The final name is the official ballot title. The attorney general’s office has a smaller word count this round, so they write a new summary and ballot label. But the aim for neutrality and accuracy still remains. The secretary of state’s office is required to make the title and summary public for at least 20 days. During that time, voters have the chance to seek court-ordered changes to the language (e.g. if a judge finds the title is misleading). No challenges have been raised this year.
Here’s an example of how the titles evolved with Proposition 22, which voters passed in 2020 to keep app-based drivers at companies like Uber and Lyft classified as independent contractors.
- The proponent’s suggested title: “Protect App-Based Drivers and Services Act.”
- The attorney general’s circulating title: “Changes Employment Classification Rules For App-Based Transportation And Delivery Drivers. Initiative Statute.”
- The attorney general’s final ballot title: “Exempts App-Based Transportation And Delivery Companies From Providing Employee Benefits To Certain Drivers. Initiative Statute.”
The three names all described the same measure, but the framing changed a lot by the end.
The attorney general’s office also names legislative propositions, but there’s no suggested title from lawmakers.
How Is Financial Impact Decided?
Every ballot measure includes how much money a change is projected to cost or generate. The California Legislative Analyst’s Office is responsible for crunching those numbers with the attorney general’s office.
State law requires the offices to assess potential impacts on state and local finances before initiatives are circulated for signatures. That’s the “fiscal impact statement” you see on your ballot with each measure. They also gather information to help voters understand the backdrop of the proposition and its main points. All of these reports are public.
The legislative analyst’s office uses multiple methods to figure out costs and revenue, including academic research, studying effects in other jurisdictions facing similar changes, running economic models, and talking with a measure’s proponents and opponents to consider their arguments about fiscal impact.
In some cases, it’s not possible to know in advance the full extent of a ballot measure’s financial impact on the state. For example, revenue for Proposition 26 (a sports betting measure on the ballot for November election) is largely dependent on contributions set up in new state and tribal agreements, which haven’t been ratified yet. The legislative analyst’s office noted that in its public report.
That’s why some financial impact statements are pretty vague about dollar amounts. In Proposition 26’s case, the office intentionally avoided precision by describing its potential to increase state revenue as “possibly reaching tens of millions of dollars.”
Does Big Spending Make A Difference?
In almost all cases, groups that support or oppose certain ballot measures get contributions from wealthy donors and corporations that have a reason for wanting to see a measure pass or fail.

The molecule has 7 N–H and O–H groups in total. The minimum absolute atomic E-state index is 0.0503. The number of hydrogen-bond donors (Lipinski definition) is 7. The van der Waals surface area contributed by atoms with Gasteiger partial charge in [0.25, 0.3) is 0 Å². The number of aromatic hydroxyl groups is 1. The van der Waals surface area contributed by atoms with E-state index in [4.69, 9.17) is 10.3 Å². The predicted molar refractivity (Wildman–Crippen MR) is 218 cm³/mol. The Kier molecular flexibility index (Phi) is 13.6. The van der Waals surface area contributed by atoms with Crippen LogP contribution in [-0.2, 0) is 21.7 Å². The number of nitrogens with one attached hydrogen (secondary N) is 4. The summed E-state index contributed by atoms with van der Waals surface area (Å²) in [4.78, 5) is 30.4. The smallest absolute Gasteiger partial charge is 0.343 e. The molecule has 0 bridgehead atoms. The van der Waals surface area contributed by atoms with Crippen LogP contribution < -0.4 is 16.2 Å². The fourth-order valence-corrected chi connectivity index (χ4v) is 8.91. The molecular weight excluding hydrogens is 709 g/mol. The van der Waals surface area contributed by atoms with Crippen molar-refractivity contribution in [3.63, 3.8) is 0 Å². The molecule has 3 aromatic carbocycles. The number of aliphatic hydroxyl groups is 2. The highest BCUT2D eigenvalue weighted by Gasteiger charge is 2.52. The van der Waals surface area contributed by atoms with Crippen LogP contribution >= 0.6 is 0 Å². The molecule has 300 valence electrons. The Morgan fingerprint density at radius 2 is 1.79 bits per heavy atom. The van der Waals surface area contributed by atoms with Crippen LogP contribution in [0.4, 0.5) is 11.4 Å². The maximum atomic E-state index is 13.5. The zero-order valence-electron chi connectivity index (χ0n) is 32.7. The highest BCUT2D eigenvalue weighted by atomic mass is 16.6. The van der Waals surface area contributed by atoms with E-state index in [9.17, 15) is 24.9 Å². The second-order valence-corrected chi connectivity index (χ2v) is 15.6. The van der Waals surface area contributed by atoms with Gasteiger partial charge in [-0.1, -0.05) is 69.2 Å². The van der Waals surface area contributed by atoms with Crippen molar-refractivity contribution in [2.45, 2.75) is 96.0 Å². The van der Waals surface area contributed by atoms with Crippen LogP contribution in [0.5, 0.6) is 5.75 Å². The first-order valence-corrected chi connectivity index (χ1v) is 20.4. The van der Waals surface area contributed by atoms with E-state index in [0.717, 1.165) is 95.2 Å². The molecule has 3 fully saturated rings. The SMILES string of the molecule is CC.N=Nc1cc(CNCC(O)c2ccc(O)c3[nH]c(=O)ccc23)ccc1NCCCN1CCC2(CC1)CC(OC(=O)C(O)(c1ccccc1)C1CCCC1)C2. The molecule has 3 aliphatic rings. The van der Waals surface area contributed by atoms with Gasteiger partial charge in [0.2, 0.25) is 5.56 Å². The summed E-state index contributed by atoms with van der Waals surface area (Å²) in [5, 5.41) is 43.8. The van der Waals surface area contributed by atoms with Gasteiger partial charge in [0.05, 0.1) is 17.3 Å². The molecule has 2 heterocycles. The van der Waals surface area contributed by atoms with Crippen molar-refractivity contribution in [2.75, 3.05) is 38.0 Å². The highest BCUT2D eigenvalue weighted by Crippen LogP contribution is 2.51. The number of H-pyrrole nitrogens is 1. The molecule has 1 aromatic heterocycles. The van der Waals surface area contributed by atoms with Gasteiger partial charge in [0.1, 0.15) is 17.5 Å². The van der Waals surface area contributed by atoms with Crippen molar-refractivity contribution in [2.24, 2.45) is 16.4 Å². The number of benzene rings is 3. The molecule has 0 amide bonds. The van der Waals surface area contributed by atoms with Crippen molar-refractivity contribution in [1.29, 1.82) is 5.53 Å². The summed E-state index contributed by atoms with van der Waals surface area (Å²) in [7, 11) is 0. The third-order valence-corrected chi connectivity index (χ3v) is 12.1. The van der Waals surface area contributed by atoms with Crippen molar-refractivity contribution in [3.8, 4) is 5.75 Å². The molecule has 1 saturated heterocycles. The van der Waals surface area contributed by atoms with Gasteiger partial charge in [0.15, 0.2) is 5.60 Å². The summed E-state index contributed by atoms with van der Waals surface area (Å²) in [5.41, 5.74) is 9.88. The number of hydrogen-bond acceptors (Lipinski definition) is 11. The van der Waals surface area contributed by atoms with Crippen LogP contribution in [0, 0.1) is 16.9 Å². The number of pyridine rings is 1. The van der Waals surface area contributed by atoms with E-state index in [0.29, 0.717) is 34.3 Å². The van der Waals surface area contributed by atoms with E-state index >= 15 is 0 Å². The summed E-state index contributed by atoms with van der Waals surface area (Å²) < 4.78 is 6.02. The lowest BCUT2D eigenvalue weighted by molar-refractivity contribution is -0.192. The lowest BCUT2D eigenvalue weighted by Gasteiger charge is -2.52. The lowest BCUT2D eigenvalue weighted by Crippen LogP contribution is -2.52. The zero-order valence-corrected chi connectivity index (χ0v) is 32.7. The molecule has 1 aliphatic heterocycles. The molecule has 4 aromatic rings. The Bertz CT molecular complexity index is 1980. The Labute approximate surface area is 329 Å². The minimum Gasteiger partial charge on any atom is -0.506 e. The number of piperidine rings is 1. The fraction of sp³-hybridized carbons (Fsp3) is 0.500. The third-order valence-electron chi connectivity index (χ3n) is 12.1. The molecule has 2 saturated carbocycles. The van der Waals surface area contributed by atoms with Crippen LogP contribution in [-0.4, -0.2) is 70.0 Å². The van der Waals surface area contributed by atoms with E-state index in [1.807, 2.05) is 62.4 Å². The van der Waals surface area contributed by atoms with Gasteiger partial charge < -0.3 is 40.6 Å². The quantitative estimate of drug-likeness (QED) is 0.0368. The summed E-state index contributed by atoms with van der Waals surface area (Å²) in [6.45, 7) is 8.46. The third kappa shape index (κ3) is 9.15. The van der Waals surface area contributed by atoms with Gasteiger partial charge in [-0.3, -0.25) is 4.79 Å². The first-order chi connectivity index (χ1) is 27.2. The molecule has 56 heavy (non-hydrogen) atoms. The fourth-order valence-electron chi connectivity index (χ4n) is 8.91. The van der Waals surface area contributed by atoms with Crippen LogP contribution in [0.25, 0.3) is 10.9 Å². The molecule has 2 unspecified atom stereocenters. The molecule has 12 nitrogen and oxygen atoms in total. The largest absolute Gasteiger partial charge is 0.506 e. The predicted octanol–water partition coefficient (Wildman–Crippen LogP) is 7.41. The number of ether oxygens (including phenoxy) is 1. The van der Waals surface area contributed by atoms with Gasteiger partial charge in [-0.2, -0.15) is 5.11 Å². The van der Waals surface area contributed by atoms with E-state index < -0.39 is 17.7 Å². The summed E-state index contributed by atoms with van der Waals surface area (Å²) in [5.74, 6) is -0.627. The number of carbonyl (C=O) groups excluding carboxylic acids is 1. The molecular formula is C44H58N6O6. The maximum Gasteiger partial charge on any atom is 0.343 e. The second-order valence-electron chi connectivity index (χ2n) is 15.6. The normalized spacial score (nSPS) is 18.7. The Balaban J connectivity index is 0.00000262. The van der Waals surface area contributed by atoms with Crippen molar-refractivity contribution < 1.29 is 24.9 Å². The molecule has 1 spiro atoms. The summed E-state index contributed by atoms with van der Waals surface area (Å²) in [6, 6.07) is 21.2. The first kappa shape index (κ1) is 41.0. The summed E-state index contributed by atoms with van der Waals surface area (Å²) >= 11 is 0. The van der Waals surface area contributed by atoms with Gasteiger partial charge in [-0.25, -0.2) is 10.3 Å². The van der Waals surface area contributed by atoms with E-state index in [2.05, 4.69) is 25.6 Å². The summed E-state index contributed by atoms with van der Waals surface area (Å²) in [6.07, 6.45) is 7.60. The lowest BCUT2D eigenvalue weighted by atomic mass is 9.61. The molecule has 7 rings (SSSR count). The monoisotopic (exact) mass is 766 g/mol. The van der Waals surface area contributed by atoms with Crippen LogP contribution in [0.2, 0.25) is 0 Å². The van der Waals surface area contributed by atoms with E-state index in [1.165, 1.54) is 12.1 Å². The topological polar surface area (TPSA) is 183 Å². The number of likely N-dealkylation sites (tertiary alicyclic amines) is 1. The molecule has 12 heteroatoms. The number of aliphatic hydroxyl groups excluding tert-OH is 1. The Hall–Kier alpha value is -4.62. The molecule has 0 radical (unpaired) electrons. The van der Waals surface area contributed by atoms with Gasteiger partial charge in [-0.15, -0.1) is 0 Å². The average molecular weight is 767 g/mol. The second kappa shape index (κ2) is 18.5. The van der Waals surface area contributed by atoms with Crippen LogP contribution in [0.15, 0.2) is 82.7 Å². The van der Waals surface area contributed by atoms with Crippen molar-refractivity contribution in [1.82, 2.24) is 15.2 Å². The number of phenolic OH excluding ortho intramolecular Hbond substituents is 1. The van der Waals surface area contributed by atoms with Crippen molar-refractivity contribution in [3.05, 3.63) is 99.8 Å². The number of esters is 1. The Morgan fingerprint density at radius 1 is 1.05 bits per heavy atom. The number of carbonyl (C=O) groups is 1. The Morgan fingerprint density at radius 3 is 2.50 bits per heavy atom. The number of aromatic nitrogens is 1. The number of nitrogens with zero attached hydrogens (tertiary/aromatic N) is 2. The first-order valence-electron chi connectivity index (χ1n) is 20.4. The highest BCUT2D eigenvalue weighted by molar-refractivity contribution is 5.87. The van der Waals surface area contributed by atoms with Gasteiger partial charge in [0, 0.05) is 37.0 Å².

Those contributions allow supporters to flood you with TV ads, billboards, flyers, and text messages in an attempt to shape your perception of a proposition.
Campaign finance laws require these groups to report how much money they receive. You can access that information on the state website Cal-Access.
In 2020, gig companies such as Uber were accused of trying to buy support for Proposition 22. They spent more than $200 million on advertising that supported the ballot measure, which would prevent app-based drivers from being classified as employees. It was the most that had ever been spent on a ballot measure at that time. Voters passed the proposition.
This election cycle has already eclipsed that spending. By September, Propositions 26 and 27, related initiatives about sports betting, had already become the most expensive measures in California history.
If you’re trying to decide how to vote on a measure, start by taking a close look at where the money is coming from. That information can be hard for the average voter to track down, so as you read our guides to each of the ballot measures, you’ll find a list of the biggest spenders for and against the measure.
What Happens If Two Propositions Contradict Each Other?
This could come up with the two sports betting propositions on the ballot this year. If it does, the measure that receives the most votes is supposed to supersede the other one — but it’s not always clear-cut. In those cases, a judge makes the final call.
More Voter Guides
City of Los Angeles
- Mayor: Learn more about Karen Bass and Rick Caruso, and who is funding their campaigns
- City Controller: Learn who is running and why it matters
- Measures: Make sense of Measure LH, Measure SP, and Measure ULA
- City Council: There are four districts on this ballot
- Sheriff: Compare the two candidates for L.A. County sheriff
- Water Agencies: Learn what they do and what to look for in a candidate
How to evaluate judges
- Superior Court: What you need to know to make a choice
- Court of Appeals: Why this in on your ballot
- State Supreme Court: What your vote means
- Propositions 26 and 27: The difference between the sports betting ballot measures
- Proposition 29: Why kidney dialysis is on your ballot for the third time
- Proposition 30: Why Lyft is the biggest funder of this ballot measure
Head to the Voter Game Plan homepage for guides to the rest of your ballot.